The current El Nino officially started in July 2009 ( and is projected to end by June this year. After which, La Nina cycle is set to start.

In a paper, “La Nina – the underappreciated portion of ENSO”, Bob Tisdale showed this and many other charts. ENSO means El Nino Southern Oscillation.

Chart 1. Sea Surface Temperature (SST) and El Nino – La Nina cycles, 1979 to 2010


El Nino are positive SST while La Nina are negative SST. Big El Nino events occurred in 1982-83 and 1997-98, where SST anomaly reached almost 2.8 C, whereas big La Nina events of 1988-89, 1999-2000, and 2008 to early 2009 were only up to -2C.

The author of the article, Bob Tisdale, made this concluding comment:

”The La Nina event of 1973/74/75/76 provided the tropical Pacific Ocean Heat Content necessary for the increase in strength and frequency of El Nino events from 1976 to 1995. The 1995/96 La Nina furnished the Ocean Heat Content that served as fuel for the 1997/98 El Nino. And the 1998/99/00/01 La Nina recharged the tropical Pacific Ocean Heat Content after the 1997/98 El Nino, returning it to the new higher level established by the La Nina of 1995/96.. It would appear that La Nina events do all of the work, while El Nino events get all the glory—and the research.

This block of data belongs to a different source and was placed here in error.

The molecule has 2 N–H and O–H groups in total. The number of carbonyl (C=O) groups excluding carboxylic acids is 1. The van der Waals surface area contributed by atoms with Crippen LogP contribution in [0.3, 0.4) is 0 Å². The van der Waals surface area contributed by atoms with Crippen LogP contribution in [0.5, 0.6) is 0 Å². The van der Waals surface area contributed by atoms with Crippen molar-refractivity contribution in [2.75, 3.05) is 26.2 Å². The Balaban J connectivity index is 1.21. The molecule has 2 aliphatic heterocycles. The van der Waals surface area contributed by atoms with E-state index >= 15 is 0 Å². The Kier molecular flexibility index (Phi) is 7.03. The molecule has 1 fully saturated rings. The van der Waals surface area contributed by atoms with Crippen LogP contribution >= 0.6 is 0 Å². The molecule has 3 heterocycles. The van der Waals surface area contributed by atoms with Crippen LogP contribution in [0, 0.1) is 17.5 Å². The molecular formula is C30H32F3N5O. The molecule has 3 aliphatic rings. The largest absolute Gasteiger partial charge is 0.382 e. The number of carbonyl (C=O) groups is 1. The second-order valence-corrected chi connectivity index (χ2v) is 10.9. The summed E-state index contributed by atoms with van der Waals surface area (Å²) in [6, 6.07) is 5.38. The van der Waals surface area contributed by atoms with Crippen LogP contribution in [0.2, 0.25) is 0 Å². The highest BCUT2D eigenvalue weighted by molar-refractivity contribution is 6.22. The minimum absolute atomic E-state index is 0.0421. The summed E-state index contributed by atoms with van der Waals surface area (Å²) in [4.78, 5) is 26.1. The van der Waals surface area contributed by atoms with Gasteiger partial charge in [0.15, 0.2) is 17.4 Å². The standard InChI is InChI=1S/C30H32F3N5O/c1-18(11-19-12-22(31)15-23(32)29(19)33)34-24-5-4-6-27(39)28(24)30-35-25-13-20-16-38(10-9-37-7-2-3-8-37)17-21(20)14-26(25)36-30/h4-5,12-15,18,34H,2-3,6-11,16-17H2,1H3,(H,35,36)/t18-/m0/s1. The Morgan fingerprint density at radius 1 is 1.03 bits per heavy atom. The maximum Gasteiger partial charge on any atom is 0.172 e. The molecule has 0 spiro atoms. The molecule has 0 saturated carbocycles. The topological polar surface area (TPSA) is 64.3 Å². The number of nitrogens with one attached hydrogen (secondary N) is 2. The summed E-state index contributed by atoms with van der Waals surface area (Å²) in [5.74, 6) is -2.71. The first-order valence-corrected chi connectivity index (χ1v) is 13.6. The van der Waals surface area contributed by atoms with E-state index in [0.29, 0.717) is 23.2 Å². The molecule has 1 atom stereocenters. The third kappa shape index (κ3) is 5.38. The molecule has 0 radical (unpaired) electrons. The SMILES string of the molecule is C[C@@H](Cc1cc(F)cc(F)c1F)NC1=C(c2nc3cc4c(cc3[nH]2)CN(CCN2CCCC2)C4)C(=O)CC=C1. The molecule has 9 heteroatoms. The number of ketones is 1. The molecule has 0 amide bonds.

The current El Nino is a mild one. But climate alarmism makes it appear so bad – in media, in government agriculture and weather agencies, and in other public discussions. Take note that the heavy rains brought by typhoons “Ondoy” last September and “Pepeng” last October happened in an El Nino period. So if such extreme flooding occurred in an El Nino period, it is scary to think when such extreme flooding will re-occur in a La Nina period.